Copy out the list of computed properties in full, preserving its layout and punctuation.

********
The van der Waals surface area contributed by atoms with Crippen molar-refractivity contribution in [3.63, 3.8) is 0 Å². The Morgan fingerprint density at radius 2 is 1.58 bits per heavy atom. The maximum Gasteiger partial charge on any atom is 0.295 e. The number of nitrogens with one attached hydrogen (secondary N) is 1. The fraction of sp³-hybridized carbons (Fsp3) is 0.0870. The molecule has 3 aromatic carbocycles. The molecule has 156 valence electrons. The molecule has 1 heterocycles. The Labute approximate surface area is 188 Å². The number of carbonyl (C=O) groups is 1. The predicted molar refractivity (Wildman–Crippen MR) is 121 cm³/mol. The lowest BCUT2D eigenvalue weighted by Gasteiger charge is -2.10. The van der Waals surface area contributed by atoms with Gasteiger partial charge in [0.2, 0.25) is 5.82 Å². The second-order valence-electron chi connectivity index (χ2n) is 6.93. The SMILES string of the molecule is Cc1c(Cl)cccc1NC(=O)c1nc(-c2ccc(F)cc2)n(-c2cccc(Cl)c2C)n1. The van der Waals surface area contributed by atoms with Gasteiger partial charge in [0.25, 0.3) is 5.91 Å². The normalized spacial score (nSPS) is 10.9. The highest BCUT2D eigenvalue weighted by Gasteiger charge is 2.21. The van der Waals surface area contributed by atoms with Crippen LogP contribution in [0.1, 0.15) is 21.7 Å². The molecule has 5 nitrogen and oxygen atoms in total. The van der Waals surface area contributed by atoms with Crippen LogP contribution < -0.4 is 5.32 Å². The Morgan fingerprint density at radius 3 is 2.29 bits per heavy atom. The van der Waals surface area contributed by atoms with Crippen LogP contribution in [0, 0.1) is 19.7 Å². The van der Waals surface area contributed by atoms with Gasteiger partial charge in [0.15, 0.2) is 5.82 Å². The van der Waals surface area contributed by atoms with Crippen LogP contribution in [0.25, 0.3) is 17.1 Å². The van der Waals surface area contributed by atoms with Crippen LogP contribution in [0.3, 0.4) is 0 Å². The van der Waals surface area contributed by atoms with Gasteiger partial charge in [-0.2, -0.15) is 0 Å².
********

The van der Waals surface area contributed by atoms with Crippen molar-refractivity contribution in [3.63, 3.8) is 0 Å². The Morgan fingerprint density at radius 2 is 1.58 bits per heavy atom. The maximum Gasteiger partial charge on any atom is 0.295 e. The number of nitrogens with one attached hydrogen (secondary N) is 1. The fraction of sp³-hybridized carbons (Fsp3) is 0.0870. The molecule has 3 aromatic carbocycles. The molecule has 156 valence electrons. The molecule has 1 heterocycles. The Labute approximate surface area is 188 Å². The number of carbonyl (C=O) groups is 1. The predicted molar refractivity (Wildman–Crippen MR) is 121 cm³/mol. The lowest BCUT2D eigenvalue weighted by Gasteiger charge is -2.10. The van der Waals surface area contributed by atoms with Gasteiger partial charge in [0.2, 0.25) is 5.82 Å². The second-order valence-electron chi connectivity index (χ2n) is 6.93. The SMILES string of the molecule is Cc1c(Cl)cccc1NC(=O)c1nc(-c2ccc(F)cc2)n(-c2cccc(Cl)c2C)n1. The van der Waals surface area contributed by atoms with Gasteiger partial charge in [0.25, 0.3) is 5.91 Å². The normalized spacial score (nSPS) is 10.9. The highest BCUT2D eigenvalue weighted by Gasteiger charge is 2.21. The van der Waals surface area contributed by atoms with Crippen LogP contribution in [0.1, 0.15) is 21.7 Å². The molecule has 5 nitrogen and oxygen atoms in total. The van der Waals surface area contributed by atoms with Crippen LogP contribution < -0.4 is 5.32 Å². The Morgan fingerprint density at radius 3 is 2.29 bits per heavy atom. The van der Waals surface area contributed by atoms with Crippen LogP contribution in [0, 0.1) is 19.7 Å². The van der Waals surface area contributed by atoms with Gasteiger partial charge in [0.15, 0.2) is 5.82 Å². The van der Waals surface area contributed by atoms with Crippen LogP contribution in [0.25, 0.3) is 17.1 Å². The van der Waals surface area contributed by atoms with Crippen LogP contribution in [0.3, 0.4) is 0 Å². The van der Waals surface area contributed by atoms with Gasteiger partial charge in [-0.2, -0.15) is 0 Å².